The LPM “Magpie” Awards offer a means to celebrate industry accomplishments on an ongoing basis, recognizing the loss prevention professionals, teams, solution providers, law enforcement partners, and others that demonstrate a stellar contribution to the profession. Nominate your peers at Excellence[at]LPportal.com.
Read Hayes, PhD, Director, Loss Prevention Research Council (LPRC)
“I really believe LP exists to enable rapidly evolving retail enterprises,” said Hayes. “Great merchandise and customer experience won’t happen if customers can’t purchase what they came for because it’s been lost or stolen. And they won’t allow their loved ones to visit your stores if they view a store as unsafe. Only LP can successfully tackle those key issues.”
Early in his career, Hayes had a diverse background in loss prevention, law enforcement, and military service that he believes helped prepare him for what he does today, but it was his passion for research that brought him full circle. After college graduation he attended graduate school at Leicester University (UK) and worked with Dr. Hollinger and Dr. Weitz at the University of Florida. This, along with early research efforts working with TJX’s Bob MacLea and King Rogers at Target, helped lead to his current role as a research scientist and criminologist and director of the LPRC, which has conducted over 300 asset protection and loss prevention projects and includes over 165 corporations, several research and development labs, various events, and multiple problem-solving working groups.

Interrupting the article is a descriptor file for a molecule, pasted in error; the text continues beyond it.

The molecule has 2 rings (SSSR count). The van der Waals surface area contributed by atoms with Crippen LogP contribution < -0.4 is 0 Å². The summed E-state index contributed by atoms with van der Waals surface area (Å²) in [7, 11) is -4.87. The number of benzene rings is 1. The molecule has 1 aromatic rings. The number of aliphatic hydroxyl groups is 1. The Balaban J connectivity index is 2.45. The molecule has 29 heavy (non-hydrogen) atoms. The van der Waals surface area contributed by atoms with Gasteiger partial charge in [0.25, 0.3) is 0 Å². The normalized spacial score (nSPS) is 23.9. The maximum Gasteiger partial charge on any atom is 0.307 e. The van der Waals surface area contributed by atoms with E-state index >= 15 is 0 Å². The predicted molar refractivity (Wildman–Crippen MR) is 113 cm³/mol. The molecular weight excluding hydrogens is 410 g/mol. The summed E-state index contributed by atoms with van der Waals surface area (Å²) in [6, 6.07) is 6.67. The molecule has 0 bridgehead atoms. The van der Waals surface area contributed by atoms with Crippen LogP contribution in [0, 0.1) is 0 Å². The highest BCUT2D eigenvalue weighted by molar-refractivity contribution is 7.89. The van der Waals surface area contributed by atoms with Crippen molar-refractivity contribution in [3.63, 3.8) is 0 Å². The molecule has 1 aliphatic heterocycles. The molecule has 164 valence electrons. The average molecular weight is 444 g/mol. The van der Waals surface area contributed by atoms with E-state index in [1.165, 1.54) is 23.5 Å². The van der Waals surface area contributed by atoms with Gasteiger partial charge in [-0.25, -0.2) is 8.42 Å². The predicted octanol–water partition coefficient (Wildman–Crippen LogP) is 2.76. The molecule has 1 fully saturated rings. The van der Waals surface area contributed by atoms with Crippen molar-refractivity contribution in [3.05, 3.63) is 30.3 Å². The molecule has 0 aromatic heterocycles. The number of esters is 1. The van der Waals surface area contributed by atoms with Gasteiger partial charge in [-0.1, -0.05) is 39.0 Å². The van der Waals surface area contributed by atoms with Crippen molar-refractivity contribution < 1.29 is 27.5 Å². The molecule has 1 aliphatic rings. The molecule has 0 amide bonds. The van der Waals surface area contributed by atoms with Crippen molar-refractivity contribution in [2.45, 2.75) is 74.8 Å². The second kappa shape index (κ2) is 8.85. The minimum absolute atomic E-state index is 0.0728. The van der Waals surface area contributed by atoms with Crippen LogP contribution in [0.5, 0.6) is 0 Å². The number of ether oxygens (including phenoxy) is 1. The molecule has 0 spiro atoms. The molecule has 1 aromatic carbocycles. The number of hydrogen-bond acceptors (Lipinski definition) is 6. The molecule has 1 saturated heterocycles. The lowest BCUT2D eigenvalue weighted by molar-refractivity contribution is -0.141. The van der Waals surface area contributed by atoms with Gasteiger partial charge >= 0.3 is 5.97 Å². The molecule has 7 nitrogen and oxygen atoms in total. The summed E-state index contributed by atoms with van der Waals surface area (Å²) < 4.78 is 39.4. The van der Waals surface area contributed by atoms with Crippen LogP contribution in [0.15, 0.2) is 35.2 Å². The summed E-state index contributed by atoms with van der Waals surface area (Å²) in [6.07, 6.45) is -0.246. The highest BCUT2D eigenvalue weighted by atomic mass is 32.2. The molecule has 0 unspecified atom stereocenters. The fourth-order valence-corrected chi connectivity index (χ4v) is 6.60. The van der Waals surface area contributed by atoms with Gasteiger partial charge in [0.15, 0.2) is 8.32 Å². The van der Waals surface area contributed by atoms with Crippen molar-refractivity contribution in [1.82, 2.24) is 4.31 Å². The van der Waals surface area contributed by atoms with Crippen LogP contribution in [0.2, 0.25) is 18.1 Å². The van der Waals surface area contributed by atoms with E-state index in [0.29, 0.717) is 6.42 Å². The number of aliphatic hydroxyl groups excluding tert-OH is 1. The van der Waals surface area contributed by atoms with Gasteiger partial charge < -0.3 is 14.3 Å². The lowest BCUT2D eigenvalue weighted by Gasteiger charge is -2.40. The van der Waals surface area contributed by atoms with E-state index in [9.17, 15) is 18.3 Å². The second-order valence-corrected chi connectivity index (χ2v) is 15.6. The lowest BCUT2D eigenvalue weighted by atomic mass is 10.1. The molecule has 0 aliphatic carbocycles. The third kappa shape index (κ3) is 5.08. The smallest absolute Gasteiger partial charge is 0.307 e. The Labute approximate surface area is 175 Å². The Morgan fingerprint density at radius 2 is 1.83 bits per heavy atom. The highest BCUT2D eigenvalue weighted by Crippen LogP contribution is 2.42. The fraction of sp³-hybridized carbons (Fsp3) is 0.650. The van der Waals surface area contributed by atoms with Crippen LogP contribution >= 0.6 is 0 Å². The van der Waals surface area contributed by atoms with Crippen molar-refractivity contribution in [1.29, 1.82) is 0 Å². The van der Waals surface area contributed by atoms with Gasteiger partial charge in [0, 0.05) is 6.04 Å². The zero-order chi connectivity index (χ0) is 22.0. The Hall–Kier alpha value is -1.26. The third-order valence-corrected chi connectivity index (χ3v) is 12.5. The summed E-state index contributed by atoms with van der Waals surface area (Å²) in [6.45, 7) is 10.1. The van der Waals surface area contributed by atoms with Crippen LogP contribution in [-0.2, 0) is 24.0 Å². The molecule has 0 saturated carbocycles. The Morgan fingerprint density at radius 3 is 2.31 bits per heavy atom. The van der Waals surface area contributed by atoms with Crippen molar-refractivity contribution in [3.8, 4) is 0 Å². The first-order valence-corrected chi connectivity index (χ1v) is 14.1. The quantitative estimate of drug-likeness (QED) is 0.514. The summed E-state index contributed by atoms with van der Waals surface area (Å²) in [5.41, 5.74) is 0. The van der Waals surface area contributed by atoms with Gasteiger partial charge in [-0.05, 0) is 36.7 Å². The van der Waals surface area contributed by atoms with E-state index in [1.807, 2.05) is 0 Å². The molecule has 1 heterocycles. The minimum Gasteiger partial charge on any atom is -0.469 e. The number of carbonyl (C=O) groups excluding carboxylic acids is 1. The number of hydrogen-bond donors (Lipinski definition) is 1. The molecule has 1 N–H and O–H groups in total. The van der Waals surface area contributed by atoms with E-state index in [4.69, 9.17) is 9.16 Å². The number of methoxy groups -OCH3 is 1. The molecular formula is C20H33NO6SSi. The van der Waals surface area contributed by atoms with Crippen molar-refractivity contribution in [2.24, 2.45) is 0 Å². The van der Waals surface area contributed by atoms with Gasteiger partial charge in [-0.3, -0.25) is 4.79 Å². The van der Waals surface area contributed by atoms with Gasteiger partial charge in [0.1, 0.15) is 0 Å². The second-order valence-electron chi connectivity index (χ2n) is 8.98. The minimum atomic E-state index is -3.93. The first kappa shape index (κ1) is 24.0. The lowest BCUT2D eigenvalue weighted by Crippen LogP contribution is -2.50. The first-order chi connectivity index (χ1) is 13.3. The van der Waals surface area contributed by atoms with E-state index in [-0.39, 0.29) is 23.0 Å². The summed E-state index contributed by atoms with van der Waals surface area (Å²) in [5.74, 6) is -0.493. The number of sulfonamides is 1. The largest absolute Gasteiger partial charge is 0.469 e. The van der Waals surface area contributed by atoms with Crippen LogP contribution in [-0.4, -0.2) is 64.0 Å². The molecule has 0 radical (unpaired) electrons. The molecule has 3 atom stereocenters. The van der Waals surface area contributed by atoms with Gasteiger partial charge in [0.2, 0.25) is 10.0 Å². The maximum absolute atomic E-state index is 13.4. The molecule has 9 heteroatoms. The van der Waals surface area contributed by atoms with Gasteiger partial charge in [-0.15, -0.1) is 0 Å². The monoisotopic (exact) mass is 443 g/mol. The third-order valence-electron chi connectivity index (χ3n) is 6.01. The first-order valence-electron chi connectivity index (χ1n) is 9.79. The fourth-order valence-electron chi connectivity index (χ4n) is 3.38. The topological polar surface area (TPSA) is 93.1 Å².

“When it comes to the important work of the LPRC, we must start by thinking out meaningful objectives while supporting strategy and action,” he said. “But to achieve all that we hope to accomplish, we need more than retailers and innovative LP leaders. We also need critical solution partners, our retail associations, law enforcement agencies, logistics companies, faculty, tech innovation thinkers, and others to join together to build and execute layered and lasting plans.”
Hayes also offered advice for building a meaningful career. “Always work to improve your capabilities and impact, build relationships, and perform,” he said. “But never make it all about you—never. Good people doing good things tend to get recognized and promoted, but almost never overnight. Be patient.”
Nominate Your Peers at Excellence@LPportal.com